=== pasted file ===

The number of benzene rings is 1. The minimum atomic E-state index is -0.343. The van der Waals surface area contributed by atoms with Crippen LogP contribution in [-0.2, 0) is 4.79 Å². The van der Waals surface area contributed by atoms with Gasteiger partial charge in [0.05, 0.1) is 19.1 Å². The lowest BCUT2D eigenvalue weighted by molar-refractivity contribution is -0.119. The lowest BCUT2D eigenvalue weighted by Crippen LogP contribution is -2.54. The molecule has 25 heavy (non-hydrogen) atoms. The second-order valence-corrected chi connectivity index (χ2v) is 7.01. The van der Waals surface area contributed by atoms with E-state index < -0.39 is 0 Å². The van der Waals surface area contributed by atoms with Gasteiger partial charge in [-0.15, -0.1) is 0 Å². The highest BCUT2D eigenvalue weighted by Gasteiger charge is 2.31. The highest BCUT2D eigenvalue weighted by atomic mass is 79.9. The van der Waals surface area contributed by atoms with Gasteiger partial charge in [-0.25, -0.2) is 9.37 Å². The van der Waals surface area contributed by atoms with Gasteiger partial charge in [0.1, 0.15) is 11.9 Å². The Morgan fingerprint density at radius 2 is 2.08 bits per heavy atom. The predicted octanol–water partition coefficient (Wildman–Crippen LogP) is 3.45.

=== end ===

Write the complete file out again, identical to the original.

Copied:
The number of benzene rings is 1. The minimum atomic E-state index is -0.343. The van der Waals surface area contributed by atoms with Crippen LogP contribution in [-0.2, 0) is 4.79 Å². The van der Waals surface area contributed by atoms with Gasteiger partial charge in [0.05, 0.1) is 19.1 Å². The lowest BCUT2D eigenvalue weighted by molar-refractivity contribution is -0.119. The lowest BCUT2D eigenvalue weighted by Crippen LogP contribution is -2.54. The molecule has 25 heavy (non-hydrogen) atoms. The second-order valence-corrected chi connectivity index (χ2v) is 7.01. The van der Waals surface area contributed by atoms with E-state index < -0.39 is 0 Å². The van der Waals surface area contributed by atoms with Gasteiger partial charge in [-0.15, -0.1) is 0 Å². The highest BCUT2D eigenvalue weighted by Gasteiger charge is 2.31. The highest BCUT2D eigenvalue weighted by atomic mass is 79.9. The van der Waals surface area contributed by atoms with Gasteiger partial charge in [-0.25, -0.2) is 9.37 Å². The van der Waals surface area contributed by atoms with Gasteiger partial charge in [0.1, 0.15) is 11.9 Å². The Morgan fingerprint density at radius 2 is 2.08 bits per heavy atom. The predicted octanol–water partition coefficient (Wildman–Crippen LogP) is 3.45.